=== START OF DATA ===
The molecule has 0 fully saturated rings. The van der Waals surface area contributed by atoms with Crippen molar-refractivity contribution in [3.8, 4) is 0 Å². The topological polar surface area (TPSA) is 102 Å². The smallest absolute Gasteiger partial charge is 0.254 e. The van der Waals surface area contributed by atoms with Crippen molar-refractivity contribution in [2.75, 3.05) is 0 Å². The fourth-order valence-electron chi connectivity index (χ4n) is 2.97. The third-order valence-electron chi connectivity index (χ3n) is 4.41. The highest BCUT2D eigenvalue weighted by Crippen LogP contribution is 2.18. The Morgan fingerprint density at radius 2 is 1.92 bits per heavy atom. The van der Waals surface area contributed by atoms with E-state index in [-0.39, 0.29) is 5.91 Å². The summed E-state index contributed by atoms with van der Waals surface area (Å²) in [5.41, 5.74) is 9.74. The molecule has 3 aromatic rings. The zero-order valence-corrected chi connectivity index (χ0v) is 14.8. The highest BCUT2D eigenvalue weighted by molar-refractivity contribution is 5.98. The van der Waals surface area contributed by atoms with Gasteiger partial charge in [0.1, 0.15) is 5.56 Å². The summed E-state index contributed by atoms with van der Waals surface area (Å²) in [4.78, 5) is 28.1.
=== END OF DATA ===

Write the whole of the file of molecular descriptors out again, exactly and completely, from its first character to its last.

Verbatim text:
The molecule has 0 fully saturated rings. The van der Waals surface area contributed by atoms with Crippen molar-refractivity contribution in [3.8, 4) is 0 Å². The topological polar surface area (TPSA) is 102 Å². The smallest absolute Gasteiger partial charge is 0.254 e. The van der Waals surface area contributed by atoms with Crippen molar-refractivity contribution in [2.75, 3.05) is 0 Å². The fourth-order valence-electron chi connectivity index (χ4n) is 2.97. The third-order valence-electron chi connectivity index (χ3n) is 4.41. The highest BCUT2D eigenvalue weighted by Crippen LogP contribution is 2.18. The Morgan fingerprint density at radius 2 is 1.92 bits per heavy atom. The van der Waals surface area contributed by atoms with E-state index in [-0.39, 0.29) is 5.91 Å². The summed E-state index contributed by atoms with van der Waals surface area (Å²) in [5.41, 5.74) is 9.74. The molecule has 3 aromatic rings. The zero-order valence-corrected chi connectivity index (χ0v) is 14.8. The highest BCUT2D eigenvalue weighted by molar-refractivity contribution is 5.98. The van der Waals surface area contributed by atoms with Gasteiger partial charge in [0.1, 0.15) is 5.56 Å². The summed E-state index contributed by atoms with van der Waals surface area (Å²) in [4.78, 5) is 28.1.